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Biodiesel Fueled Engine Generator with Heat Recovery

The Biodiesel Engine-Generator with Heat Recovery provides electricity for the IW as well as thermal energy for the steam absorption chiller and regeneration energy for the ventilation unit during the summer and hot water via the steam-hot water converter for the radiant units and the fan coils in the winter.

The process of developing this project involved developing a preliminary flow diagram with mass and energy balances to size each piece of equipment. Next a detailed flow diagram was developed with an engineering firm, which led to an equipment layout.

The engine-generator has a maximum electrical output of 25 kW and can generate 20 kW of steam via a steam generator and 20 kW of hot water via a coolant heat exchanger.

The preliminary layout and flow diagrams were sent out to bid for installation and the contract was awarded to Wayne Crouse of Pittsburgh, PA. Installation began on April 5, 2007 and was completed on August 31, 2007.  The preparation of the space, installation of the equipment, controls and instrumentation is detailed in a construction log which is updated frequently.

Startup began on September 4, 2007 with the engine-generator in a stand alone mode. Next, the engine-generator was paralleled to the utility via the transfer switch, which was finished on April 7th, 2007. Heat recovery startup began on October 24, 2007 and was completed on the 25th.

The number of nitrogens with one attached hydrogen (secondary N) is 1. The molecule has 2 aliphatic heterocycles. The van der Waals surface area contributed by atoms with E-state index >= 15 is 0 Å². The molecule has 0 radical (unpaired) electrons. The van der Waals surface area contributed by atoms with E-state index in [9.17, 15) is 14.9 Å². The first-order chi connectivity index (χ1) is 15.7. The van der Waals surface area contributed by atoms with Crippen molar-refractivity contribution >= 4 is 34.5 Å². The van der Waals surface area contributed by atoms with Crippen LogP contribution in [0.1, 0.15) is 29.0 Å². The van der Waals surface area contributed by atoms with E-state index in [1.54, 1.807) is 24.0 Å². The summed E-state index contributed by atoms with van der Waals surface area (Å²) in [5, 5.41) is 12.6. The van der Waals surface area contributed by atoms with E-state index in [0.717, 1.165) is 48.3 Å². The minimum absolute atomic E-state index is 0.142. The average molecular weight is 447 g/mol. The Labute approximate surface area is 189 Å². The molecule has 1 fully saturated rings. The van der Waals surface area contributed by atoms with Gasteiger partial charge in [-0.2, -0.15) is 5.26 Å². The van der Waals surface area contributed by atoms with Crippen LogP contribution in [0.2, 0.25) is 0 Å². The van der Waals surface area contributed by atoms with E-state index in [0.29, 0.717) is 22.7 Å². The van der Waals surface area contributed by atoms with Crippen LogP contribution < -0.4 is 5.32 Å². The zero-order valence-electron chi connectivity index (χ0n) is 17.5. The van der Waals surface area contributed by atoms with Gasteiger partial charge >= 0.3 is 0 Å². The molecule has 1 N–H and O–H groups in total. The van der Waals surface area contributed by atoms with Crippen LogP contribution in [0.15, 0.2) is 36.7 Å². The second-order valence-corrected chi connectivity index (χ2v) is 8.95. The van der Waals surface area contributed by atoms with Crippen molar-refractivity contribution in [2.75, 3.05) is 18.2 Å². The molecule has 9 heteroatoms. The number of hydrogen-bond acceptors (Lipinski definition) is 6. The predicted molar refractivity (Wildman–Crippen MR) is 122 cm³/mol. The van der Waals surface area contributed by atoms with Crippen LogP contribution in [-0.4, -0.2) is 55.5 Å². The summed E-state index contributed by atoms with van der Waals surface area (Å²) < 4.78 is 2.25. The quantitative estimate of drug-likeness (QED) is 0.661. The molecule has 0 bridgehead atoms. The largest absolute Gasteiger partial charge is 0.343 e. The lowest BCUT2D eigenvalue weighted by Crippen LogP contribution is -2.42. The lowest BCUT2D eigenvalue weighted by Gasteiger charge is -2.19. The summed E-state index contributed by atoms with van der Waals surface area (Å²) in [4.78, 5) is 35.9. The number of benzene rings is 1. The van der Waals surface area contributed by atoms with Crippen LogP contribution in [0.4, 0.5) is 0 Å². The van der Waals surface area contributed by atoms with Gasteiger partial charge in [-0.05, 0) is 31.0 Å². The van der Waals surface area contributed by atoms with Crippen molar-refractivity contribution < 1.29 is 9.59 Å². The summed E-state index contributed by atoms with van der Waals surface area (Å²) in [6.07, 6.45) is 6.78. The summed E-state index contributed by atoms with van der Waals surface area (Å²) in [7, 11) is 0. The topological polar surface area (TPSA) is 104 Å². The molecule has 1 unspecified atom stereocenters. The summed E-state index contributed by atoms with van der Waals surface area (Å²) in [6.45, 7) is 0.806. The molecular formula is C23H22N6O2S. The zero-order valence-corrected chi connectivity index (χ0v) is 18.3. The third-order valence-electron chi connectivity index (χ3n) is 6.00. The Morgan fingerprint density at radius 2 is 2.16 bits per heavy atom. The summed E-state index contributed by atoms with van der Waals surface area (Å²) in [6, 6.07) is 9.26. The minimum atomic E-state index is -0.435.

Commissioning has been conducted on each major piece of equipment to verify installation and manufacturer’s specifications. The major pieces of equipment performed as predicted based on manufacturer's specifications. However, as the engine generator operates at approximately 80% of its maximum rating, the heat outputs are lower than the manufacturer's specifications, which show operation at 100% of the engine's rating. This has led to longer heat up times, and slight short falls on heat availability. 

Experiments are being conducted to determine how well various types of biodiesel fuel work in this engine and how well the system performs in the heating and cooling season. Additional experiments include emissions testing and engine optimization. Click results for experimental results.


Fred Betz – PhD. candidate

Brian Goodwin - Intern